7 Wonders Duel – Deck building and card drafting are not mechanisms that I’m particularly fond of and for that reason, 7 Wonders has never been played by me. 7 Wonders Duel, a stand-alone two-player game was released and all I heard was how great it was for two-players. It was on our radar but towards the bottom as again, the mechanics weren’t something we were looking forward to. Clank! helped change our mood toward ‘card’ games and a friends glowing recommendation helped us make a trade of Snow Tails for 7 Wonders Duel. Since receiving the game, it has become a hit for us as a quick, mid-weight exercise. The game is very chess-like with moves and counter moves based on strategy of the players. We’ve enjoyed 7WD so much that we actually gifted our copy and purchased another copy with the expansion and the Broken Token insert.
Clank! In! Space! – Clank! is a favorite in our household and we own all the expansions and promos for it. It was only natural that we would eventually move onto the other iteration of the universe and I’ll be honest, if the Space version gets the same support that the dungeon version has received, I may not ever go back to base Clank! The modular board creates a different experience each game and the small changes, such as activating modules before racing for a treasure, alter the game more than imaginable.
Flamme Rouge – Racing games are hit and miss and 2018 saw a few come across our table (Steampunk Rally, Downforce, etc.) but Flamme Rouge is the stalwart. Such a quick and easy game to learn and grasp that offers strategy and meaningful decision making from the first turn to the last. We enjoyed Flamme Rouge so much that we even attempted a Grand Tour, linking six races one after another with the exhaustion carrying over.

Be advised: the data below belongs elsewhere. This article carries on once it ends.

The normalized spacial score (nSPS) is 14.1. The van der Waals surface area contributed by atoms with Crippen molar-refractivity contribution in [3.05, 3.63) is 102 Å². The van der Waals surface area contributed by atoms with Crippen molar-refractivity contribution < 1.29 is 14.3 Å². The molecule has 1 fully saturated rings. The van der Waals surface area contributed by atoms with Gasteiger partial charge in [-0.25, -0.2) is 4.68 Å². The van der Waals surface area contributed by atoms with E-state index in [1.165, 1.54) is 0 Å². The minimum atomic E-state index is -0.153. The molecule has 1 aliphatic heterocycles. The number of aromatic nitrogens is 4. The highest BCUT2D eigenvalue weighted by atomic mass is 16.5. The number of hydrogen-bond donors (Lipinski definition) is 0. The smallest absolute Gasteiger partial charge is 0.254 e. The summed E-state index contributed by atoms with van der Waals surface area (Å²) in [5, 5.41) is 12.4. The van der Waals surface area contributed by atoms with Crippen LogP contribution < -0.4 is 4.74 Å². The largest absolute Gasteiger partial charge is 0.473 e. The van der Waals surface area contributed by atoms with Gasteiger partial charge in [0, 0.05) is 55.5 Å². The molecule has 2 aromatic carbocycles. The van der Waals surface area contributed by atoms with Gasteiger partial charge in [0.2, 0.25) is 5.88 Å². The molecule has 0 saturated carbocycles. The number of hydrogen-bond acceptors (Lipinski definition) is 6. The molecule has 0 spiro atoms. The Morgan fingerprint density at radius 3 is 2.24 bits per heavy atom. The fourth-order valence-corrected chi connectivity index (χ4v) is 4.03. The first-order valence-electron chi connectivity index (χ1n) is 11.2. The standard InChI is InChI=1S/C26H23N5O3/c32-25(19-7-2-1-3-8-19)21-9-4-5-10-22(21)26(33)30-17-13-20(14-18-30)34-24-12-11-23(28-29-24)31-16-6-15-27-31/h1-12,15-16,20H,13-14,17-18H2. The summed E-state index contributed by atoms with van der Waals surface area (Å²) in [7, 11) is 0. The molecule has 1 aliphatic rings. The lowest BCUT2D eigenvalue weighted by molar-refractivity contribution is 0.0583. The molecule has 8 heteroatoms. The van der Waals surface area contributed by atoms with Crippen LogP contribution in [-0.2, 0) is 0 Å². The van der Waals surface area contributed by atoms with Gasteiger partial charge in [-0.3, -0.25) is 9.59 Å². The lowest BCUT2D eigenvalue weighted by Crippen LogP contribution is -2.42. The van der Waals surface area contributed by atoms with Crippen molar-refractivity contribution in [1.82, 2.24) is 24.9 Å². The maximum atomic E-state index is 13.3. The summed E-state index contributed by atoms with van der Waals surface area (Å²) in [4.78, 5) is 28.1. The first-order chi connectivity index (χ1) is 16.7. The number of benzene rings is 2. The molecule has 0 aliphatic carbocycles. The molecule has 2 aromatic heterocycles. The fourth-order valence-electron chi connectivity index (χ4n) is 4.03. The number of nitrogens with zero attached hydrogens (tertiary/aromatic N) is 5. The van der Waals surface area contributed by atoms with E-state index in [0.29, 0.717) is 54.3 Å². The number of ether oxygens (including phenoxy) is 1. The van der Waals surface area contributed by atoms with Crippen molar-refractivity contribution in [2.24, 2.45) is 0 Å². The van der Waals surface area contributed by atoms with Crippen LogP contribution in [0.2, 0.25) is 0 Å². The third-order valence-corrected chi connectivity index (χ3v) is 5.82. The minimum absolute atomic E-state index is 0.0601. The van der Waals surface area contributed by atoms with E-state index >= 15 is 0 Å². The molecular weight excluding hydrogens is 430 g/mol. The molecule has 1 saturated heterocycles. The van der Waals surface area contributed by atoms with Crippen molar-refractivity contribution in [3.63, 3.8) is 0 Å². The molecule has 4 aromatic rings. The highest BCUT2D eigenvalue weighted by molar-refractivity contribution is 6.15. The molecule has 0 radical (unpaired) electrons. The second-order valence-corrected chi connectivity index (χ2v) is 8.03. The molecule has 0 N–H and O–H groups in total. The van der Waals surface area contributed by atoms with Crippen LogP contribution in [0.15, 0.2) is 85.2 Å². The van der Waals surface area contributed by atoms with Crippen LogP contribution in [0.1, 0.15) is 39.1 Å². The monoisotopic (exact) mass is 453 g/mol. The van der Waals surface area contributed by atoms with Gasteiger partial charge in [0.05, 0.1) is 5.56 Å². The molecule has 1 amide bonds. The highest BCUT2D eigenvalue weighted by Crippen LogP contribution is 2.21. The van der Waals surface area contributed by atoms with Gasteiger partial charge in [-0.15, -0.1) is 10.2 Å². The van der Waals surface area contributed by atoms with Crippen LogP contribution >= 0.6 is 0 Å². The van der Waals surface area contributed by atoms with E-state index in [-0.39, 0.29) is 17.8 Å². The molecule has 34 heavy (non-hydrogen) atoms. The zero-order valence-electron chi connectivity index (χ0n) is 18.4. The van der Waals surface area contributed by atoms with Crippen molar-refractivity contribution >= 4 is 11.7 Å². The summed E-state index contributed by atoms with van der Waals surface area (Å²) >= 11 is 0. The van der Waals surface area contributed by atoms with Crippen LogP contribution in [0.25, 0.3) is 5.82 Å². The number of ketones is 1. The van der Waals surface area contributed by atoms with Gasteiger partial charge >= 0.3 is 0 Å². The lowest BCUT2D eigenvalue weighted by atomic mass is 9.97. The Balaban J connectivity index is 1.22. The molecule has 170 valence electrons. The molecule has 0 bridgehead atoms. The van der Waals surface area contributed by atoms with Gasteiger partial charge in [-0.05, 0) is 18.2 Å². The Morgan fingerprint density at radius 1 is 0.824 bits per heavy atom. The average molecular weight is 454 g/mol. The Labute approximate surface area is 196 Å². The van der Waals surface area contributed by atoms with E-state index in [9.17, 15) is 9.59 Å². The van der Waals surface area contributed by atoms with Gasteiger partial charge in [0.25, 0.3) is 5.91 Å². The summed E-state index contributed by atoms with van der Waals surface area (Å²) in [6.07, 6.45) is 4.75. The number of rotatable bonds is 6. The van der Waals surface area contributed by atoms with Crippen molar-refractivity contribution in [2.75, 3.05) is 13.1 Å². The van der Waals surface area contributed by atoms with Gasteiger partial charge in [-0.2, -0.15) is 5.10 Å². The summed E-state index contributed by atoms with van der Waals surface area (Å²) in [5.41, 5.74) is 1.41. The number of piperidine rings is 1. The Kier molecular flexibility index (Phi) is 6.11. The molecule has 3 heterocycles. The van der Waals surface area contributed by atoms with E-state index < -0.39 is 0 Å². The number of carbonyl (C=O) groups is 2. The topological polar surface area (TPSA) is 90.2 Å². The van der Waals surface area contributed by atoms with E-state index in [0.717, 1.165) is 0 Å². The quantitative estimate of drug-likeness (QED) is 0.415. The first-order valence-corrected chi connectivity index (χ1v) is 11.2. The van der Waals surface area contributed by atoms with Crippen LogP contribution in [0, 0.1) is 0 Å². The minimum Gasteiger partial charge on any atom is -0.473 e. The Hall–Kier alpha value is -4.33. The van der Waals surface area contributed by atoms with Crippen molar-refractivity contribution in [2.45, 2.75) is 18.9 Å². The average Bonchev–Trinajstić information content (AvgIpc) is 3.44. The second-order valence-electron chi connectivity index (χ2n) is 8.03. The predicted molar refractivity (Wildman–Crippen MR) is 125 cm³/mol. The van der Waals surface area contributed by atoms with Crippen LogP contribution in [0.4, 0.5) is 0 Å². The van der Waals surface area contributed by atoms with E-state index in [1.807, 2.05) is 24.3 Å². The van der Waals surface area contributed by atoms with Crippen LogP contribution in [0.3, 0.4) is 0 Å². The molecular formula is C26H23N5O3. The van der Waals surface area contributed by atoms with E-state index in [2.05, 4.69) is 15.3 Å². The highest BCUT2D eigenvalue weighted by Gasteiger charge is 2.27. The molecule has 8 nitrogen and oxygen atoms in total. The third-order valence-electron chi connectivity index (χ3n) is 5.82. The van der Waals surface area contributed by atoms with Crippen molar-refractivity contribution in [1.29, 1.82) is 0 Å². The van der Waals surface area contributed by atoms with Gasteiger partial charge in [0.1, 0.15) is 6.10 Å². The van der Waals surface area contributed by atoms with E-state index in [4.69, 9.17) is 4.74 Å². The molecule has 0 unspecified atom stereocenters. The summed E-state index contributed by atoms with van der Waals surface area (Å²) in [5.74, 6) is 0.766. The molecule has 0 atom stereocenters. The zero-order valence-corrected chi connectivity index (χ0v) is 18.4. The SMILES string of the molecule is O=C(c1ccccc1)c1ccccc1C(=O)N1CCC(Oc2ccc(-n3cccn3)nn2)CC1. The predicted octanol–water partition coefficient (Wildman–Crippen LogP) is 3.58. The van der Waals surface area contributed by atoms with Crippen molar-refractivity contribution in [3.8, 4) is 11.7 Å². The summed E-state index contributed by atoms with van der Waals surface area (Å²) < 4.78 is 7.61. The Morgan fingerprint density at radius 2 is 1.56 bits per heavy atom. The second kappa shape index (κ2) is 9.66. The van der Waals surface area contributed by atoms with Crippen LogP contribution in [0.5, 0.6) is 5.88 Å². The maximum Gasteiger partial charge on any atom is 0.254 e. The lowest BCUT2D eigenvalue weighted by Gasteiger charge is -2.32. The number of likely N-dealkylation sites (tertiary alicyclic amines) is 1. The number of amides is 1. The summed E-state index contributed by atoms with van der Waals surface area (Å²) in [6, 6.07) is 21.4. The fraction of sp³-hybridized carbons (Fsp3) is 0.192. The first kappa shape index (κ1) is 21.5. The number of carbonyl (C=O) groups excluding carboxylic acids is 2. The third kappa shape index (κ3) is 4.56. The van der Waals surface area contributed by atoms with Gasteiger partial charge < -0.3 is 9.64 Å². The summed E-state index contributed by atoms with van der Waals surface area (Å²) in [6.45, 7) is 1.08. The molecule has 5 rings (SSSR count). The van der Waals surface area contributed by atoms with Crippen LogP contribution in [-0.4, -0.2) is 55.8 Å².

Great Western Trail – GWT is a game that I’ve wanted since it was released but worried that the incredibly dry western theme would turn off my gaming group. We finally got around to playing it yesterday and it was a hit that saw us play back-to-back-to-back-to-back games. Not since Twilight Imperium have I played a game where all I do is think about the next time I get to play it. The turns are elegant and frightening quick and GWT offers such an array of choices that rival any game of its depth and length that I’ve ever played. I could not give any more of a glowing critique of this game. Anyone looking for validation about GWT living up to its enormous hype can stop here because it does.
Hive – You ever have one of those moments where you do or try something and wonder what took you so long to get around to it? That was my thought process after trying out Hive, an abstract tile placement game based off of bugs that was released way back in 2001. Since December 1st (the day we came home with Hive), it has been played fourteen times among four different players. Hive is an absolutely phenomenal two-player game and I can’t believe I waited so long to try it out.